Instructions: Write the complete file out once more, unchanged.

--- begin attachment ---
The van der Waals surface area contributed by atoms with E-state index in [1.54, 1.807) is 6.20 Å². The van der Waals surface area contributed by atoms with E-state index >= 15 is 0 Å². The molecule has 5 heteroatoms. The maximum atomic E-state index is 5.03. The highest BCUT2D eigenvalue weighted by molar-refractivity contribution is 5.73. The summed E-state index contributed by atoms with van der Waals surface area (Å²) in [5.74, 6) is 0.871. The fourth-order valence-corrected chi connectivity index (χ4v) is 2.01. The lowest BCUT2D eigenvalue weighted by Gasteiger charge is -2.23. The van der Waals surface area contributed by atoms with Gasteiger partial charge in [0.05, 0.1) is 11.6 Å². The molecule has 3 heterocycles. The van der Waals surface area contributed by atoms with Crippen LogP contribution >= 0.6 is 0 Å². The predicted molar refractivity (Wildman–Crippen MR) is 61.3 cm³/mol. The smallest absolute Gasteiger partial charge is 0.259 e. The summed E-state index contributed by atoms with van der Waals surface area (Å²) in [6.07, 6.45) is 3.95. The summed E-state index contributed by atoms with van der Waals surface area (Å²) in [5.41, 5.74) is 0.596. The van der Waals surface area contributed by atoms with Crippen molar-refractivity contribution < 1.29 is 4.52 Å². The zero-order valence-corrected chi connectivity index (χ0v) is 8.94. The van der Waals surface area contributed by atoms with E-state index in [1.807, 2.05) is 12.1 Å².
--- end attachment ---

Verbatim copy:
The van der Waals surface area contributed by atoms with E-state index in [1.54, 1.807) is 6.20 Å². The van der Waals surface area contributed by atoms with E-state index >= 15 is 0 Å². The molecule has 5 heteroatoms. The maximum atomic E-state index is 5.03. The highest BCUT2D eigenvalue weighted by molar-refractivity contribution is 5.73. The summed E-state index contributed by atoms with van der Waals surface area (Å²) in [5.74, 6) is 0.871. The fourth-order valence-corrected chi connectivity index (χ4v) is 2.01. The lowest BCUT2D eigenvalue weighted by Gasteiger charge is -2.23. The van der Waals surface area contributed by atoms with Gasteiger partial charge in [0.05, 0.1) is 11.6 Å². The molecule has 3 heterocycles. The van der Waals surface area contributed by atoms with Crippen LogP contribution >= 0.6 is 0 Å². The predicted molar refractivity (Wildman–Crippen MR) is 61.3 cm³/mol. The smallest absolute Gasteiger partial charge is 0.259 e. The summed E-state index contributed by atoms with van der Waals surface area (Å²) in [6.07, 6.45) is 3.95. The summed E-state index contributed by atoms with van der Waals surface area (Å²) in [5.41, 5.74) is 0.596. The van der Waals surface area contributed by atoms with Crippen molar-refractivity contribution < 1.29 is 4.52 Å². The zero-order valence-corrected chi connectivity index (χ0v) is 8.94. The van der Waals surface area contributed by atoms with E-state index in [1.807, 2.05) is 12.1 Å².